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Lesson 2: Performance Definitions for Classroom Assessment
CAN DO Descriptors
Reread page ii and iii of the Introduction to the English Language Proficiency Standards you have been working from in Lesson 1. Notice in particular this information found on page 2:
" . . . the use of the standards and corresponding MPIs (Model Performance Indicators) must be in conjunction with the Performance Definitions.
“The MPIs, delineated by language proficiency level, give expectations for what students should be able to process and produce at a given proficiency level.
“The Performance Definitions describe how well the student can or should be expected to do so."
“For example, the language function “describe” appears in MPIs at levels 1-4.
• What language does a student at language proficiency level 2 need to produce in order to “describe”?
• What can he or she reasonably be expected to process to understand a description?
• How does this compare with a student at language proficiency level 4?
“The language function “describe” for a level 2 student may mean producing or comprehending phrases or short sentences using common adjectives and modifiers, whereas a level 4 student may be expected to process or use extended discourse incorporating relative clauses, similes or metaphors."
Now, Download the CAN DO Descriptors at the following link: CAN DO Descriptors.pdf
The CAN DO Descriptors build upon the Performance Definitions by describing what students can do at each proficiency level by domain but do not distinguish among students in different grade levels.
While not part of the standards, these two resources are essential foundations to understanding and using the five proficiency levels exemplified in the MPIs.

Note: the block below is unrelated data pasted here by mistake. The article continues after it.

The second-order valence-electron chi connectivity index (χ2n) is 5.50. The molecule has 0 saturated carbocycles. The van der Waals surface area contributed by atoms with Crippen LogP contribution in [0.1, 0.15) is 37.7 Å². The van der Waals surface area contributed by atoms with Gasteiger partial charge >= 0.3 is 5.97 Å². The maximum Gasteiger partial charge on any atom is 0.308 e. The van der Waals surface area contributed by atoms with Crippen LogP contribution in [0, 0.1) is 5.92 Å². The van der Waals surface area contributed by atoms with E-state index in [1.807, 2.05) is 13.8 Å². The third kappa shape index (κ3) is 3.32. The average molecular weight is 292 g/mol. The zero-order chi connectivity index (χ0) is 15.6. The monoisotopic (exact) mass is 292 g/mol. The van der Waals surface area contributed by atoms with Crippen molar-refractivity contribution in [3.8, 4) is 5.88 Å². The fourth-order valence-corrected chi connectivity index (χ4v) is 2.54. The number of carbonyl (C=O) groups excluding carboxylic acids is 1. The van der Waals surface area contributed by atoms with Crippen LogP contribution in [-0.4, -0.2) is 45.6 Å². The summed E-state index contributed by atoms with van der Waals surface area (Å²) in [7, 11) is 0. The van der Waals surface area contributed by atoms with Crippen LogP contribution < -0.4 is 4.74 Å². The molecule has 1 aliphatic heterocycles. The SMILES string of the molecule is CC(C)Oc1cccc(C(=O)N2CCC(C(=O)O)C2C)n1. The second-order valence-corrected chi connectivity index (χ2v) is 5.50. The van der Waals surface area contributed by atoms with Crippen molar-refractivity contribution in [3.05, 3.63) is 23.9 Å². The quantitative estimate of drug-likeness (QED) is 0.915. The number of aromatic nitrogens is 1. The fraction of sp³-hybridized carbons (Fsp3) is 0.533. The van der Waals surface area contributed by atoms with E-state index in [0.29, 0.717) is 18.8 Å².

The MPIs are the building blocks of the standards’ matrices. Like the Performance Definitions, their strands are assembled according to the progressive levels of English language proficiency. Along with the CAN DO Descriptors, they are divided into the four domains, but they are also structured around example topics and genres by grade level cluster. Thus, they are the most detailed representations of the ELP standards.
In Lesson 1, we noted that the Performance Definitions incorporate THREE linguistic criteria. Read this excerpt from the Understanding the WIDA English Language Proficiency Standards: A Resource Guide, also available for download at: http://www.wida.us
Linguistic complexity refers to the amount of discourse (oral or written), the types and variety of grammatical structures, the organization and cohesion of ideas and, at the higher levels of language proficiency, the use of text structures in specific genres. For example, expository essays often include the use of language to foreshadow, argue and summarize (Schleppegrell, 2004). As ELLs gain proficiency in English, their processing abilities and use of complex structures increase accordingly.
The role of vocabulary, in particular, the use of academic language associated with content-based instruction, has been documented as critical in the literacy development of second language learners. In fact, “mastery of academic language is arguably the single most important determinant of academic success; to be successful academically, students need to develop the specialized language of academic discourse that is distinct from conversational language” (Francis, Rivera, Lesaux, & Rivera, 2006, p.7). In the Performance Definitions, as students progress from the Entering to Reaching levels of proficiency, we witness change in vocabulary use from general language to specific language to specialized or technical language that is required in processing or responding to a task.